We know the saying ‘the camera can’t lie’ is a cliché. We are sceptical about, say, a supposed action shot of a battlefield death, or the spontaneous snap of a politician which just happens to show him or her a good light. They don’t catch us out. But what about deliberately-posed photographs? Should we treat them with the same disdain that we accord to their ‘authentic’ counterparts or – by virtue of their having been posed – can we take them more seriously, see if their subjects have anything to tell us? This exhibition from work commissioned and published by Vanity Fair magazine gives us some clues.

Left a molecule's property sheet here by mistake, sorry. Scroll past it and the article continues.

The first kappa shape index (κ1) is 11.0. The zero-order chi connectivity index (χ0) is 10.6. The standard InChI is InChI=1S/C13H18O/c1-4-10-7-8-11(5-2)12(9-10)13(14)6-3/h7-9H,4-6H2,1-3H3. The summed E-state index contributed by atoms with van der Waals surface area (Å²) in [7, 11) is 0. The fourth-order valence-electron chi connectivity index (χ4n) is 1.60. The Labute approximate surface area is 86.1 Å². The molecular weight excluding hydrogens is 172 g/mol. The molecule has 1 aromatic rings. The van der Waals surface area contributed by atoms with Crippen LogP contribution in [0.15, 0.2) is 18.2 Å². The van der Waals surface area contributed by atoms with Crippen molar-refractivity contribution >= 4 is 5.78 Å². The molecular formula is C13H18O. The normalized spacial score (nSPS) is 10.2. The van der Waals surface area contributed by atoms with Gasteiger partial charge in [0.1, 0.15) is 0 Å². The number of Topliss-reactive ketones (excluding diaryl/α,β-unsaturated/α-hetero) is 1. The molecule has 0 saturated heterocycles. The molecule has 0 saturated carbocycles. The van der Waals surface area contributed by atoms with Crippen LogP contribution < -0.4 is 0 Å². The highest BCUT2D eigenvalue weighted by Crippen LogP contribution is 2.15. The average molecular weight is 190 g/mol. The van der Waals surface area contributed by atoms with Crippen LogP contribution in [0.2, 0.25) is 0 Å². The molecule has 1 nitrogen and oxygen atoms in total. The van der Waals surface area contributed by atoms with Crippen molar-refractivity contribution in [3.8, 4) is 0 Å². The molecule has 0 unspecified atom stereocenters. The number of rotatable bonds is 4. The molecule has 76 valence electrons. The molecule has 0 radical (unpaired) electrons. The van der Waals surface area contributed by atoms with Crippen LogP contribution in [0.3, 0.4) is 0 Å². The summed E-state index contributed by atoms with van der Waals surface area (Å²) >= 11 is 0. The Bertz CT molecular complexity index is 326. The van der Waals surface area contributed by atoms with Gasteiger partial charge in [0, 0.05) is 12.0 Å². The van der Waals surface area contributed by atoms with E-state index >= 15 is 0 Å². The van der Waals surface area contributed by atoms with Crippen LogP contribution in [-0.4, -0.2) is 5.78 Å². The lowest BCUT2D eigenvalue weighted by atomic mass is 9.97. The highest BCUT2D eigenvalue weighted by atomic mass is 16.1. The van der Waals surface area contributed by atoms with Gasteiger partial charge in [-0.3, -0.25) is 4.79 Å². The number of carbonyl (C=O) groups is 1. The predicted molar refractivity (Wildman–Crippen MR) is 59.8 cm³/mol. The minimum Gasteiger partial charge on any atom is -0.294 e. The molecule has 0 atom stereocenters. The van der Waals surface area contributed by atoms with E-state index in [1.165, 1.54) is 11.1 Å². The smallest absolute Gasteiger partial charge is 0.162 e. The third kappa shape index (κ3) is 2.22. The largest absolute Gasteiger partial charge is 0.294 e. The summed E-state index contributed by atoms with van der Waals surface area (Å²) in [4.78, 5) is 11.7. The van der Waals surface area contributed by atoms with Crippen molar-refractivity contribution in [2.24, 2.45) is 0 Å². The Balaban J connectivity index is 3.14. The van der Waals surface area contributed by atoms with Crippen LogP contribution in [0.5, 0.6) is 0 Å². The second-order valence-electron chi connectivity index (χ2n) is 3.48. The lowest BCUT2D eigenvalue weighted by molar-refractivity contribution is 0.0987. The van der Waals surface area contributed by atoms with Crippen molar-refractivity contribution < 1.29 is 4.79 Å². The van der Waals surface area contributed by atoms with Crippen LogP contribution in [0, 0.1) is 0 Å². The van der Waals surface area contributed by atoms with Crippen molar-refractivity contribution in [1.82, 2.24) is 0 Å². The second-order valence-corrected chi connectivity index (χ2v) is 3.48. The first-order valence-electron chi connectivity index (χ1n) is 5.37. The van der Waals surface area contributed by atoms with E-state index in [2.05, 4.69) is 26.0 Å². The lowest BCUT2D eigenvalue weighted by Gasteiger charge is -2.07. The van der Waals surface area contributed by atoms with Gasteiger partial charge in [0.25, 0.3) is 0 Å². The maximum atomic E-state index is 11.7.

In the early years of the last century, photographs of leading political, religious social and artistic figures were nothing new. But a brash-and-breezy presentation to them was, emphasised by the fact that they were in the informal setting of a magazine which could be held in anyone’s hands. This new informality gave sense of intimacy with the subjects but, at the same time, this was an era when hierarchy – in one form or another – still had some power. The people from the arts world shown here are accessible, but we still have a sense that they are somehow special, a breed apart. So we see the Brown Brothers 1914 picture of an alert Irving Berlin behind his desk, radiating toughness as he’s about to start making a showbiz deal. Bernice Abbot’s 1926 picture of a rather washed-out looking James Joyce wearing an eye-patch gives us a portrait of the artist as a tired pirate.